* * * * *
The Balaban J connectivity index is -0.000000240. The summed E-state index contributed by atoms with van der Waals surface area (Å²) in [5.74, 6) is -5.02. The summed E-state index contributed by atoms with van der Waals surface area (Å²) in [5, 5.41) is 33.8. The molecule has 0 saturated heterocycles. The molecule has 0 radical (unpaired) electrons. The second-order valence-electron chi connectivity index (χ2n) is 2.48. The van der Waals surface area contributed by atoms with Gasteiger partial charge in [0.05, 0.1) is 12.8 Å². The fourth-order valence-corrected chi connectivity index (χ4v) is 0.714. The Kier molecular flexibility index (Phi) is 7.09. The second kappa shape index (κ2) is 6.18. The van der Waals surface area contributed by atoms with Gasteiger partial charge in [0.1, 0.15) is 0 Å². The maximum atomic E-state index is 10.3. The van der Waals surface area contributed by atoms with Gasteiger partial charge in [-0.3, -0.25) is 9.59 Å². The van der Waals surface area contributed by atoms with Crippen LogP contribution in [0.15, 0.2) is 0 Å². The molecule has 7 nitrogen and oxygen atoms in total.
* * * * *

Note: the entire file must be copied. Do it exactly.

The Balaban J connectivity index is -0.000000240. The summed E-state index contributed by atoms with van der Waals surface area (Å²) in [5.74, 6) is -5.02. The summed E-state index contributed by atoms with van der Waals surface area (Å²) in [5, 5.41) is 33.8. The molecule has 0 saturated heterocycles. The molecule has 0 radical (unpaired) electrons. The second-order valence-electron chi connectivity index (χ2n) is 2.48. The van der Waals surface area contributed by atoms with Gasteiger partial charge in [0.05, 0.1) is 12.8 Å². The fourth-order valence-corrected chi connectivity index (χ4v) is 0.714. The Kier molecular flexibility index (Phi) is 7.09. The second kappa shape index (κ2) is 6.18. The van der Waals surface area contributed by atoms with Gasteiger partial charge in [0.1, 0.15) is 0 Å². The maximum atomic E-state index is 10.3. The van der Waals surface area contributed by atoms with Gasteiger partial charge in [-0.3, -0.25) is 9.59 Å². The van der Waals surface area contributed by atoms with Crippen LogP contribution in [0.15, 0.2) is 0 Å². The molecule has 7 nitrogen and oxygen atoms in total.